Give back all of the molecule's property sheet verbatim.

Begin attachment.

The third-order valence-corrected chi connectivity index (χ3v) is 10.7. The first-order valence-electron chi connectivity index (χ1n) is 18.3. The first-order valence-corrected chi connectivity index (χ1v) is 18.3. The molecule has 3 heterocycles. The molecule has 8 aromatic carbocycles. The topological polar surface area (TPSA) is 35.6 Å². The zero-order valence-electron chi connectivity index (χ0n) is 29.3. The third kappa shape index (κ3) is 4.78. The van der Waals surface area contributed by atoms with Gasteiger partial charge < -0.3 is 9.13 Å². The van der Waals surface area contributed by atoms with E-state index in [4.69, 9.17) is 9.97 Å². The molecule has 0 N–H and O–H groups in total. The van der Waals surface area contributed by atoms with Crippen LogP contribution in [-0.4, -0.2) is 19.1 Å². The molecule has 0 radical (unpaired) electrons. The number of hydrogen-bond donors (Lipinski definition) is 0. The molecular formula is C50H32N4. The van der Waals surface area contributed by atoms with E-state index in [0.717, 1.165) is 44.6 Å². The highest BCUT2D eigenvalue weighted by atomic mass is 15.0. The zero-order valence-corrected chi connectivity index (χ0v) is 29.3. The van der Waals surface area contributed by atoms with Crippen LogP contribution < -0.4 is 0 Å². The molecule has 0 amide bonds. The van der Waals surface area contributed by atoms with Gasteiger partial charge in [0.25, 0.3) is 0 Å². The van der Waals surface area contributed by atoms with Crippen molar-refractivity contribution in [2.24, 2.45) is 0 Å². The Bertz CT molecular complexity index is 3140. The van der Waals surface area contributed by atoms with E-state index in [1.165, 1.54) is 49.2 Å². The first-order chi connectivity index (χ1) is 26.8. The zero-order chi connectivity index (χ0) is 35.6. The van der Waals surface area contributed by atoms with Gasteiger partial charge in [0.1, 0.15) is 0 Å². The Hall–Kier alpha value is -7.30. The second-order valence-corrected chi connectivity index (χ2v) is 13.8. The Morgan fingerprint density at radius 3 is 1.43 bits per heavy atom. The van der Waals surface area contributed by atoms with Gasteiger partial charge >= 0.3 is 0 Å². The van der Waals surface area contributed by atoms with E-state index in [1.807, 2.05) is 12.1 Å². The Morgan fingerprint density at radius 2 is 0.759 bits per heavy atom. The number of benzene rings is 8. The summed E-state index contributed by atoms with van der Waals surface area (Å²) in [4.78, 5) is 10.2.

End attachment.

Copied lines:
The third-order valence-corrected chi connectivity index (χ3v) is 10.7. The first-order valence-electron chi connectivity index (χ1n) is 18.3. The first-order valence-corrected chi connectivity index (χ1v) is 18.3. The molecule has 3 heterocycles. The molecule has 8 aromatic carbocycles. The topological polar surface area (TPSA) is 35.6 Å². The zero-order valence-electron chi connectivity index (χ0n) is 29.3. The third kappa shape index (κ3) is 4.78. The van der Waals surface area contributed by atoms with Gasteiger partial charge < -0.3 is 9.13 Å². The van der Waals surface area contributed by atoms with E-state index in [4.69, 9.17) is 9.97 Å². The molecule has 0 N–H and O–H groups in total. The van der Waals surface area contributed by atoms with Crippen LogP contribution in [-0.4, -0.2) is 19.1 Å². The molecule has 0 radical (unpaired) electrons. The number of hydrogen-bond donors (Lipinski definition) is 0. The molecular formula is C50H32N4. The van der Waals surface area contributed by atoms with E-state index in [0.717, 1.165) is 44.6 Å². The highest BCUT2D eigenvalue weighted by atomic mass is 15.0. The zero-order valence-corrected chi connectivity index (χ0v) is 29.3. The van der Waals surface area contributed by atoms with Crippen LogP contribution < -0.4 is 0 Å². The molecule has 0 amide bonds. The van der Waals surface area contributed by atoms with Gasteiger partial charge in [0.25, 0.3) is 0 Å². The van der Waals surface area contributed by atoms with Crippen molar-refractivity contribution in [2.24, 2.45) is 0 Å². The Bertz CT molecular complexity index is 3140. The van der Waals surface area contributed by atoms with E-state index in [1.165, 1.54) is 49.2 Å². The first-order chi connectivity index (χ1) is 26.8. The zero-order chi connectivity index (χ0) is 35.6. The van der Waals surface area contributed by atoms with Gasteiger partial charge in [0.1, 0.15) is 0 Å². The Hall–Kier alpha value is -7.30. The second-order valence-corrected chi connectivity index (χ2v) is 13.8. The Morgan fingerprint density at radius 3 is 1.43 bits per heavy atom. The van der Waals surface area contributed by atoms with Gasteiger partial charge >= 0.3 is 0 Å². The van der Waals surface area contributed by atoms with E-state index in [1.807, 2.05) is 12.1 Å². The Morgan fingerprint density at radius 2 is 0.759 bits per heavy atom. The number of benzene rings is 8. The summed E-state index contributed by atoms with van der Waals surface area (Å²) in [4.78, 5) is 10.2.